“… Yesterday, we saw a proposal out in St. Charles for two athletic fields. They are talking about $1,020,000. Some other proposals we have seen have ranged as high as $1.5 million to $1.6 million,” Krueger said.

Board of Education President Ken Fey asked, “And that’s for two?”

Krueger said, “That’s for two fields … Of course, we’ll have to see how the fund-raising goes if we get to the point of the second field.”

In response to a question from Rudoff, Executive Director of Planning and Development Karl Guyer said, “… We met this morning and discussed with the organization what the overall time frame is, emphasizing we already have met with the high-school coaching staff and have virtually solidified the shape and configuration of the track proper as well as some of the key components supporting track and field events. So we have the design developed.

“We will start refining that and I’ve started working towards establishing a meeting with two different consultants, which will help identify the type of turf system and the type of grass system as the two alternates, which would be bid. And we’re looking to bid all of that work as well as the track in late December, early January.

“… We will award such that probably next May we can actually start construction, which will mean tearing out the existing track so that we can get prepared to put in a new track and whichever field direction is deemed as part of the process,” he said.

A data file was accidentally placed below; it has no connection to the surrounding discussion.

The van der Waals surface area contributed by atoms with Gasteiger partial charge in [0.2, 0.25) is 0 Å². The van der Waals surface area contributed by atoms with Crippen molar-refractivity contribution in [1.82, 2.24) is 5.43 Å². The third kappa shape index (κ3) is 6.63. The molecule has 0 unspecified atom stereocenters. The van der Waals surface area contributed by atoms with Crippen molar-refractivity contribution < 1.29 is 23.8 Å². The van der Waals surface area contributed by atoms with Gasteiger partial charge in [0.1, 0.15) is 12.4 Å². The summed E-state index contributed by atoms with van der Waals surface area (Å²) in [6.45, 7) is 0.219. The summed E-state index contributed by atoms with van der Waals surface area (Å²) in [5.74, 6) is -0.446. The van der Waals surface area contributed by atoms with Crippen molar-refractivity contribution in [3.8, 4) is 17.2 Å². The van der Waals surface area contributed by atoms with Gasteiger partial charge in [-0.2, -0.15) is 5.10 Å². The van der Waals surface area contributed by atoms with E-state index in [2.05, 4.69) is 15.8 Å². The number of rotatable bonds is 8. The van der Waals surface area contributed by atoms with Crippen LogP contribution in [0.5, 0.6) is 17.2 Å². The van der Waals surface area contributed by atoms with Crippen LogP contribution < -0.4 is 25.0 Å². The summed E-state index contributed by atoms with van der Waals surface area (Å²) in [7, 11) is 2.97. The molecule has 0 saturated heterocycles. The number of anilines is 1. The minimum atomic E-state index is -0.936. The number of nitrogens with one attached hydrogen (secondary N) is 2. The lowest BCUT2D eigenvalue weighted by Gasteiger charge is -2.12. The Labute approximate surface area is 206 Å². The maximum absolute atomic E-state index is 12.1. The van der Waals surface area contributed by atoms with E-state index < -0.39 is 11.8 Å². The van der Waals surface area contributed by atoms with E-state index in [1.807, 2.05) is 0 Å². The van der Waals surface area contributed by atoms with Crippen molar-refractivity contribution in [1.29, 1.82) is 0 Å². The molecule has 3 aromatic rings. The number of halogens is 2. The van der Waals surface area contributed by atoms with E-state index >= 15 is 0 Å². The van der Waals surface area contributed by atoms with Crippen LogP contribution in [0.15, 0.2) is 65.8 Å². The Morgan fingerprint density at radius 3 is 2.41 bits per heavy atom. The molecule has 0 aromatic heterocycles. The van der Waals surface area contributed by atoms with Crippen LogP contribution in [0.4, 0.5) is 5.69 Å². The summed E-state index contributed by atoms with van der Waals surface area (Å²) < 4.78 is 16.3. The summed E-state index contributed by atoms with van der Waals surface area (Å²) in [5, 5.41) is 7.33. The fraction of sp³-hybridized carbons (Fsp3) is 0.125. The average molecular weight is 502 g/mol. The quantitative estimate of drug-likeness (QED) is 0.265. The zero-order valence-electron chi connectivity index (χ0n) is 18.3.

Rudoff said, “So it’s clear to all parties involved that the renovation of the track and the field is going to be done simultaneously … I just want to be sure that everyone understands that and that’s clear for our constituents to understand that we’re not going to be doing the track and then coming back and working on the field later.”

He continued, “This is a comprehensive, integrated plan for both projects …”

Krueger interjected, “To be done in conjunction with each other.”

Lanane later said, “… What we’re talking about here tonight is the district has — and we’ve talked about this a great deal over the last year — the need that in the very near future we need to do a major remodeling, renovation of our fields. They’re just at that point … We did those in 1995 and now it’s time to come back in and bring them up to a certain level of playability and safety — both those things — and drainage is a real concern with our current situation. So it was never a matter of if. It was always a matter of when and the when has kind of gotten here.